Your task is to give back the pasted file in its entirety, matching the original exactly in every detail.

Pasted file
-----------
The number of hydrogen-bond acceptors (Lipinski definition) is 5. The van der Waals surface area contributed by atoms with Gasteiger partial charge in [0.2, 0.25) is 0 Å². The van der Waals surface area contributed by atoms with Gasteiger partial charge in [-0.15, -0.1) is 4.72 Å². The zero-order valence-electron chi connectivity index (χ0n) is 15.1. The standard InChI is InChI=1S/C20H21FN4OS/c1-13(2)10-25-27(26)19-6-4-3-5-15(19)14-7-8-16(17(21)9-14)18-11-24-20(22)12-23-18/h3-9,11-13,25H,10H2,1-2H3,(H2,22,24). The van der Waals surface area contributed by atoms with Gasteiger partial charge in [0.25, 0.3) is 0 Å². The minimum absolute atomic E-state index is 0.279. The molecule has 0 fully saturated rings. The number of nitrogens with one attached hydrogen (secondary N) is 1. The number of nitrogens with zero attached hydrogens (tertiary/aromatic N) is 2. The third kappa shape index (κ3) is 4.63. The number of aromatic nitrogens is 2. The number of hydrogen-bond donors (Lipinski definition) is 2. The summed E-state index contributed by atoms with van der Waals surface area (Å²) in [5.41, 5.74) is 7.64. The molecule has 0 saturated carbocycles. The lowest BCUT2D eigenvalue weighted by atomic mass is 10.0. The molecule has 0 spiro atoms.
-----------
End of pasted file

The number of hydrogen-bond acceptors (Lipinski definition) is 5. The van der Waals surface area contributed by atoms with Gasteiger partial charge in [0.2, 0.25) is 0 Å². The van der Waals surface area contributed by atoms with Gasteiger partial charge in [-0.15, -0.1) is 4.72 Å². The zero-order valence-electron chi connectivity index (χ0n) is 15.1. The standard InChI is InChI=1S/C20H21FN4OS/c1-13(2)10-25-27(26)19-6-4-3-5-15(19)14-7-8-16(17(21)9-14)18-11-24-20(22)12-23-18/h3-9,11-13,25H,10H2,1-2H3,(H2,22,24). The van der Waals surface area contributed by atoms with Gasteiger partial charge in [0.25, 0.3) is 0 Å². The minimum absolute atomic E-state index is 0.279. The molecule has 0 fully saturated rings. The number of nitrogens with one attached hydrogen (secondary N) is 1. The number of nitrogens with zero attached hydrogens (tertiary/aromatic N) is 2. The third kappa shape index (κ3) is 4.63. The number of aromatic nitrogens is 2. The number of hydrogen-bond donors (Lipinski definition) is 2. The summed E-state index contributed by atoms with van der Waals surface area (Å²) in [5.41, 5.74) is 7.64. The molecule has 0 saturated carbocycles. The lowest BCUT2D eigenvalue weighted by atomic mass is 10.0. The molecule has 0 spiro atoms.